Real People, Real Results — 8 Lessons in Training, Nutrition, and Business

TAGS: business location, making money, protein consumption, war on grains, Fred Duncan Performance Training, recovery tools, business, business owner, in-season training, high school athletes, Fred Duncan, Buddy Morris, personal training, recovery, training, Nutrition

I have been on a bit of a writing hiatus the last few years here at elitefts.com. I did finally release my Intermittent Fasting work as a multiple-part series on my website and have put out some other content here and there. Just remember, though: for every 100 gurus writing 12 articles a week, there are actually really skilled coaches out there getting real people real results. Check it out some day.

I’ve spent the better part of these last two years working with hundreds of new clients and continuing to meet and learn from seasoned coaches, assisting in training camp with the Arizona Cardinals last year being one of the highlights. They have a tremendous all-around staff, from physical preparation to physical therapists, and a clear vision on the continued rise of sports science and analytics.


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I’ve also been fortunate to shadow and consult with some really intelligent physical therapists, each of whom I respect. There is quite a large market in helping people feel and move better, so having knowledge in this department doesn’t hurt. If there is someone nearby who is really good at what they do, I’m doing a disservice to my clients if I do not branch out and learn from them. Lastly, every client is a learning experience and I make sure I study what went right and what went wrong as I continue to develop my system.

Below I’ve compiled some of the many lessons I’ve learned these last few years in training, nutrition, and business.

recovery

Training

1. Recovery and Restoration

Recovery is one of the most underutilized forms of “training” in the development of athletes/lifters today. Training is stress and your response to stressors are highly individual. This can have a tremendous effect on the central nervous system — both positive and negative.

Understanding how this affects recovery and adaptation is crucial in developing an optimal training program. If you neglect your ability to recover and continue to blast the central nervous system with high-intensity efforts, the body will never achieve super-compensation, as it will be too concerned with maintaining homeostasis. In plain English, your body will be too focused on trying to recover from its last beating that it won’t be able to catch up and positively adapt.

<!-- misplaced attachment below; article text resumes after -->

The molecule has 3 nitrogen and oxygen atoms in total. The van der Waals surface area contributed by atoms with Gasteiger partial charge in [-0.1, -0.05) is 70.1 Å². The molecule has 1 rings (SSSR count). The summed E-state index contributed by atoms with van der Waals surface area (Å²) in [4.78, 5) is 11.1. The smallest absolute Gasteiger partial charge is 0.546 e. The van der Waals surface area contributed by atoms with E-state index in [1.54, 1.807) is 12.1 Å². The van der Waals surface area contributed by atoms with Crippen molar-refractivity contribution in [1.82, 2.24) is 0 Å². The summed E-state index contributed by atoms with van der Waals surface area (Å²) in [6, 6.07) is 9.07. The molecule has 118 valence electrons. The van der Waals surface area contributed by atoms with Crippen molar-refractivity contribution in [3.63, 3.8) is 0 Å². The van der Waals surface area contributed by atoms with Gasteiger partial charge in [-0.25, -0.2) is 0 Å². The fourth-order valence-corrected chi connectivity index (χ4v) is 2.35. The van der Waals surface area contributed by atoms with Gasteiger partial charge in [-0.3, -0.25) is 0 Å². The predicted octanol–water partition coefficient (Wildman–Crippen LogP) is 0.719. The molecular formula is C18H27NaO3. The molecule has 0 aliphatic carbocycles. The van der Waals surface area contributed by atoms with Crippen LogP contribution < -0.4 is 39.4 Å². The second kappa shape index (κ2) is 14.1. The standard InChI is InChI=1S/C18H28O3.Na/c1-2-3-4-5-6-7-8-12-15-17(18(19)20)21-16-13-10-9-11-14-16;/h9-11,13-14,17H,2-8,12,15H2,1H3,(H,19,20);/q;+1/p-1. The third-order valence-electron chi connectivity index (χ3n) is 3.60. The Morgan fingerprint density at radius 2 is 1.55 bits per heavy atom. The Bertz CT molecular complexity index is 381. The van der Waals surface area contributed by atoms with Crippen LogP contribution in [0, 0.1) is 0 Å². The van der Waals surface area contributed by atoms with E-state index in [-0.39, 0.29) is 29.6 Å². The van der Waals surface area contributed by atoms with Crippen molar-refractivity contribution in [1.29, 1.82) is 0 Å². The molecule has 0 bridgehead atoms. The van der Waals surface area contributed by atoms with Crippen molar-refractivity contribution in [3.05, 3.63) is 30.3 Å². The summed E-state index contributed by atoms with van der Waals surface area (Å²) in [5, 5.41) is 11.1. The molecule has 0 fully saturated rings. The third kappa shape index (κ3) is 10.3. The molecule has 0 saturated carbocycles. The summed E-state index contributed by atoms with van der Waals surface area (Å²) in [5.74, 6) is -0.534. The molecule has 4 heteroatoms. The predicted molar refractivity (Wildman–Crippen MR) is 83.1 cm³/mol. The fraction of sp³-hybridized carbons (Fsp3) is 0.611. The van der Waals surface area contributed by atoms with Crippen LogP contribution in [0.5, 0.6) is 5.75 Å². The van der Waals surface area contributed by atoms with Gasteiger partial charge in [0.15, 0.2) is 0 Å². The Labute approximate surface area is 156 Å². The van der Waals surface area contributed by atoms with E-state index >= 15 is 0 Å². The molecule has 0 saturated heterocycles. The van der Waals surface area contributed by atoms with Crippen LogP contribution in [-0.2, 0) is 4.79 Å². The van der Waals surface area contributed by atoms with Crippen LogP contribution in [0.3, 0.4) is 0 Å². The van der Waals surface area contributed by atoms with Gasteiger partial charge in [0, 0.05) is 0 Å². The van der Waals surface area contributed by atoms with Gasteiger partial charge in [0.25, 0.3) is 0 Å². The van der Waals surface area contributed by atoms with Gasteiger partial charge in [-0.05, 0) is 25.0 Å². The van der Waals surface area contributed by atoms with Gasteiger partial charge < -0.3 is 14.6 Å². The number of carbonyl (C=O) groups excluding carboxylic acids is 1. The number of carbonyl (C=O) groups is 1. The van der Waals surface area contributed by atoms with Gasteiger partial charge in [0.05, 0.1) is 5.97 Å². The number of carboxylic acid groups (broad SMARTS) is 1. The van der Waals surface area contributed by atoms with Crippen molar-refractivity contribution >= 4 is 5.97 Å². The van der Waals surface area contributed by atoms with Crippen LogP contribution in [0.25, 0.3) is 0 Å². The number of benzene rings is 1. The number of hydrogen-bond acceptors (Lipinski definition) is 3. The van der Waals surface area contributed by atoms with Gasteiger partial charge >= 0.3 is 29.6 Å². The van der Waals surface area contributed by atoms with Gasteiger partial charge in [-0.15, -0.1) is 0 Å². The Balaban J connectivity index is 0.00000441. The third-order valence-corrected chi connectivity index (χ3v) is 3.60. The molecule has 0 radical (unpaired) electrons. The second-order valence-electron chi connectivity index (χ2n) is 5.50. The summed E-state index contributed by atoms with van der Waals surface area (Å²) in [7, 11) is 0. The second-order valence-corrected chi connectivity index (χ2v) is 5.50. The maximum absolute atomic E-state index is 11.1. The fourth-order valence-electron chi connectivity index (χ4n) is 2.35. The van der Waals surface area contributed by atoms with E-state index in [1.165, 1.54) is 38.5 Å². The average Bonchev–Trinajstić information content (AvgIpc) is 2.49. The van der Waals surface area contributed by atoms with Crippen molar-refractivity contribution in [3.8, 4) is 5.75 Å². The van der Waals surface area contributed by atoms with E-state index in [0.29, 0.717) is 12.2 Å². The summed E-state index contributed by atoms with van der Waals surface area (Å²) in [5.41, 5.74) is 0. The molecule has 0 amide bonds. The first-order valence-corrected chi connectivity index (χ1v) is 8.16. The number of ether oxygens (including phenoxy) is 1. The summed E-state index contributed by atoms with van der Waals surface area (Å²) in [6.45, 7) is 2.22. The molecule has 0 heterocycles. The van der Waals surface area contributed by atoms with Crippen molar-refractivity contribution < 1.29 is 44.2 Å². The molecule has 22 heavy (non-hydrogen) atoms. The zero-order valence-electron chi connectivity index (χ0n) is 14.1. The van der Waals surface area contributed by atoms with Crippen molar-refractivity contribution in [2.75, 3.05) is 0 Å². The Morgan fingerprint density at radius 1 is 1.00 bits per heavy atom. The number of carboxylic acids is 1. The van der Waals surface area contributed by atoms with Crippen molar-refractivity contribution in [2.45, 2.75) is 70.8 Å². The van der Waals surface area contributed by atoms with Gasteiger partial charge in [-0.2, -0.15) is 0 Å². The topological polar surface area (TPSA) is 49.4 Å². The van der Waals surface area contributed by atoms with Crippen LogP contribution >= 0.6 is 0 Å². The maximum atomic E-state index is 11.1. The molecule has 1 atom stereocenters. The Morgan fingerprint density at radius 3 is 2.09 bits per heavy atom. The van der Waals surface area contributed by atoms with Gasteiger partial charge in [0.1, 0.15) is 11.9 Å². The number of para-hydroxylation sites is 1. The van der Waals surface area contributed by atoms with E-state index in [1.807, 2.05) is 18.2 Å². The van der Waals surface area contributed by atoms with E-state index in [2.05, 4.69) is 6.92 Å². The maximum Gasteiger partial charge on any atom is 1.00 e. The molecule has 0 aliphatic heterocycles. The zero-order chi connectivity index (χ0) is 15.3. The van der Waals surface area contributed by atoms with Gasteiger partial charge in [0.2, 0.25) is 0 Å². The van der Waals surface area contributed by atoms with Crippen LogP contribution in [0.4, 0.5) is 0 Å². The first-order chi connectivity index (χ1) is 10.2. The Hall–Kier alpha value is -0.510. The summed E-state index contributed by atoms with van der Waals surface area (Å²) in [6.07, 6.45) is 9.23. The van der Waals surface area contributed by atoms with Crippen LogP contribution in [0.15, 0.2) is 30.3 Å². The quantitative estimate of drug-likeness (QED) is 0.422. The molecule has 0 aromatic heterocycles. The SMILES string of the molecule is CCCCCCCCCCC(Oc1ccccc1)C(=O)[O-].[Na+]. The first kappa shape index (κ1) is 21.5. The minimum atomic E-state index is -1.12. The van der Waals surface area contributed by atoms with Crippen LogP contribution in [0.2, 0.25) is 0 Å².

As an example, this summer I was working an insane amount of hours and eating in a caloric deficit. My workouts sucked, obviously. I switched to every-other-day training with low-intensity walking on the off days and I haven’t looked back since. My strength, energy, mood, and recovery have all improved.

Recovery Tools: Tempo work (a la Charlie Francis), walking, bodybuilding/hypertrophy (submaximal) training, concentric-only sled work, mobility circuits, some form of soft-tissue work, and (most importantly) SLEEP.

2. More isn’t always better.

Three biggest issues I see coming from a lot of colleges (and some pro) strength and conditioning programs is volume of work, intensity, and lack of understanding of bioenergetics or demands of the sport. Every summer I get high-level collegiate athletes that set all-time PRs and feel the best they’ve ever felt from significantly less volume and max effort work than they’re used to. Of course, there are many ways to achieve the same goal, but remember that the common denominator of all great athletes is movement, not necessarily strength.

My advice: Spend less time writing your fancy program and more time watching your athletes move and perform. I’d also recommend both Buddy and Ryan William's Football Manual and James Smith's High/Low approach be mandatory reading for all coaches.

3. In-Season Training

In my opinion, this is the most mishandled aspect of training today.

“You are either developing, maintaining or recovering” — Buddy Morris.

Continually trying to develop in-season is a recipe for disaster. This is where the importance of load management comes into play. It doesn’t matter how strong you are if you aren’t on the field or aren’t recovered enough to perform on the field.

Here’s something to consider from the BJSM article, How much is too much? Part 1 International Olympic committee consensus statement on load in sport and risk of injury (2016):

"Though injury etiology in sports is multifactorial and involves extrinsic and intrinsic factors, evidence has emerged that load management is a major risk for injury…insufficient respect of balance between loading and recovery can lead to prolonged fatigue and an increased risk of injury and illness.” [1]

Nutrition

4. Stop reading, start doing.